Employees who choose the four-day schedule will be required to work on Saturdays and Sundays, the peak retail days, and take three days off during the five weekdays.
By offering alternative work schedules, Fast Retailing said it hopes to retain talented employees.
Those who opt for the system will work 10 hours a day instead of the usual eight. Their wages will remain unchanged as they will still be putting in a 40-hour week.
About 10,000 "local regular employees" who work in specified areas without transfers will be eligible for the four-day work week. Initially, Fast Retailing expects about 2,000 of them to choose the new system.
Fast Retailing is also considering expanding the system to its head office and its G.U. discount casual wear chain.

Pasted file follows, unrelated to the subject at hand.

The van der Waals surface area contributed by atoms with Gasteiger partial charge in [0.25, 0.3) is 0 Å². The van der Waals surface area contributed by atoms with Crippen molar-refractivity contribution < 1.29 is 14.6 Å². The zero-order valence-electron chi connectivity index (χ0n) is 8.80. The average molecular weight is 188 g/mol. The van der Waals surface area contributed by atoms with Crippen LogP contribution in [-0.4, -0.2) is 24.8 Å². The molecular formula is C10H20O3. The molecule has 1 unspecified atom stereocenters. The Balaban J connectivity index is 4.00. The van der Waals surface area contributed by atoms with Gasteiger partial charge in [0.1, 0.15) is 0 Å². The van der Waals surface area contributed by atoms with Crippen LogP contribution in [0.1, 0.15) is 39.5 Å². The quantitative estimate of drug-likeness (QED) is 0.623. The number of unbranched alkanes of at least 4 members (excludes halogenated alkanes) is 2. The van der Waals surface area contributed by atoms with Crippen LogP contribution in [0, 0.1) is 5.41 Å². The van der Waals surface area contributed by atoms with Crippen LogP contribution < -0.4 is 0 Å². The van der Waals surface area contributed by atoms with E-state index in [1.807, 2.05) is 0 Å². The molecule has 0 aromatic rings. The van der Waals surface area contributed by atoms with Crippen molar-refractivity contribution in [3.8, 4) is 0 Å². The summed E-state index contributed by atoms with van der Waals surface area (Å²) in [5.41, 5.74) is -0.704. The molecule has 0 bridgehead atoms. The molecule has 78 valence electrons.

Fast Retailing plans to increase the number of local regular employees at Uniqlo stores from the current 10,000 to 16,000.
However, more than 30 percent of employees who started work at Uniqlo stores in 2012 immediately after graduating from universities or other educational institutions quit the company within three years.
Given a growing labour shortage, the company said it wants to retain capable employees by offering various work styles.
Fast Retailing has about 50,000 employees in Japan, including part-time workers.
The new four-day schedule is based on the “transformed working hour system,” which is an exception to the eight-hour workday stipulated by law.
The transformed system is used mostly by restaurants that operate longer hours on Saturdays, Sundays and national holidays, which are their busiest periods.
It is also used by accounting divisions whose workloads dramatically increase ahead of companies announcing their financial statements.
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